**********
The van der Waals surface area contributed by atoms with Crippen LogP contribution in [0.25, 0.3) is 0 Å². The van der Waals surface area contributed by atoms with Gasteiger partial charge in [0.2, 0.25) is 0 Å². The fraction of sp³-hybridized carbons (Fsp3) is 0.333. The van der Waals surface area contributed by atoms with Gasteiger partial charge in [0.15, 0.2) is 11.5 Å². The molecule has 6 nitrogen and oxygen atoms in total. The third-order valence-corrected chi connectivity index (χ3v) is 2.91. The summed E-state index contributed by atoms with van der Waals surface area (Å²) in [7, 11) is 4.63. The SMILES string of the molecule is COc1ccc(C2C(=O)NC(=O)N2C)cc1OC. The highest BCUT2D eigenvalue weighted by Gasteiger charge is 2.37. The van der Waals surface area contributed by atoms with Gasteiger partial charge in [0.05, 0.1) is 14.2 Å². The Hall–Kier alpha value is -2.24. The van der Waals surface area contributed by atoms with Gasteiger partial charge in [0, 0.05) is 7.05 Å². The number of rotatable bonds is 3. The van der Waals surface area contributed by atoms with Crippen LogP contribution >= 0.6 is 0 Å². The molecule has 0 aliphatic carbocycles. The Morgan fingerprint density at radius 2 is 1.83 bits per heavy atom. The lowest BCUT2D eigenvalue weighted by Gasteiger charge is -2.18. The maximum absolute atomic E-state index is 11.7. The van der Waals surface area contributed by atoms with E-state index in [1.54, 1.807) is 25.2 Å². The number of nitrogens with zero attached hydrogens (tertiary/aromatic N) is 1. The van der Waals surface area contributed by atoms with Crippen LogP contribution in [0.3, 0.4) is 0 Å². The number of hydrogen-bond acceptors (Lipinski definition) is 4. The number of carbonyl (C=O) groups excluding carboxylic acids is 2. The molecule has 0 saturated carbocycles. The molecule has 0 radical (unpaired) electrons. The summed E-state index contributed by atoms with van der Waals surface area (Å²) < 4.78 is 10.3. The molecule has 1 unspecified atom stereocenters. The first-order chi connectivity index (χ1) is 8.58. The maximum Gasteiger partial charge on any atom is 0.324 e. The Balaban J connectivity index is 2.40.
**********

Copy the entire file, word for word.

The van der Waals surface area contributed by atoms with Crippen LogP contribution in [0.25, 0.3) is 0 Å². The van der Waals surface area contributed by atoms with Gasteiger partial charge in [0.2, 0.25) is 0 Å². The fraction of sp³-hybridized carbons (Fsp3) is 0.333. The van der Waals surface area contributed by atoms with Gasteiger partial charge in [0.15, 0.2) is 11.5 Å². The molecule has 6 nitrogen and oxygen atoms in total. The third-order valence-corrected chi connectivity index (χ3v) is 2.91. The summed E-state index contributed by atoms with van der Waals surface area (Å²) in [7, 11) is 4.63. The SMILES string of the molecule is COc1ccc(C2C(=O)NC(=O)N2C)cc1OC. The highest BCUT2D eigenvalue weighted by Gasteiger charge is 2.37. The van der Waals surface area contributed by atoms with Gasteiger partial charge in [0.05, 0.1) is 14.2 Å². The Hall–Kier alpha value is -2.24. The van der Waals surface area contributed by atoms with Gasteiger partial charge in [0, 0.05) is 7.05 Å². The number of rotatable bonds is 3. The van der Waals surface area contributed by atoms with Crippen LogP contribution >= 0.6 is 0 Å². The molecule has 0 aliphatic carbocycles. The Morgan fingerprint density at radius 2 is 1.83 bits per heavy atom. The lowest BCUT2D eigenvalue weighted by Gasteiger charge is -2.18. The maximum absolute atomic E-state index is 11.7. The van der Waals surface area contributed by atoms with E-state index in [1.54, 1.807) is 25.2 Å². The number of nitrogens with zero attached hydrogens (tertiary/aromatic N) is 1. The van der Waals surface area contributed by atoms with Crippen LogP contribution in [0.3, 0.4) is 0 Å². The number of hydrogen-bond acceptors (Lipinski definition) is 4. The number of carbonyl (C=O) groups excluding carboxylic acids is 2. The molecule has 0 saturated carbocycles. The molecule has 0 radical (unpaired) electrons. The summed E-state index contributed by atoms with van der Waals surface area (Å²) < 4.78 is 10.3. The molecule has 1 unspecified atom stereocenters. The first-order chi connectivity index (χ1) is 8.58. The maximum Gasteiger partial charge on any atom is 0.324 e. The Balaban J connectivity index is 2.40.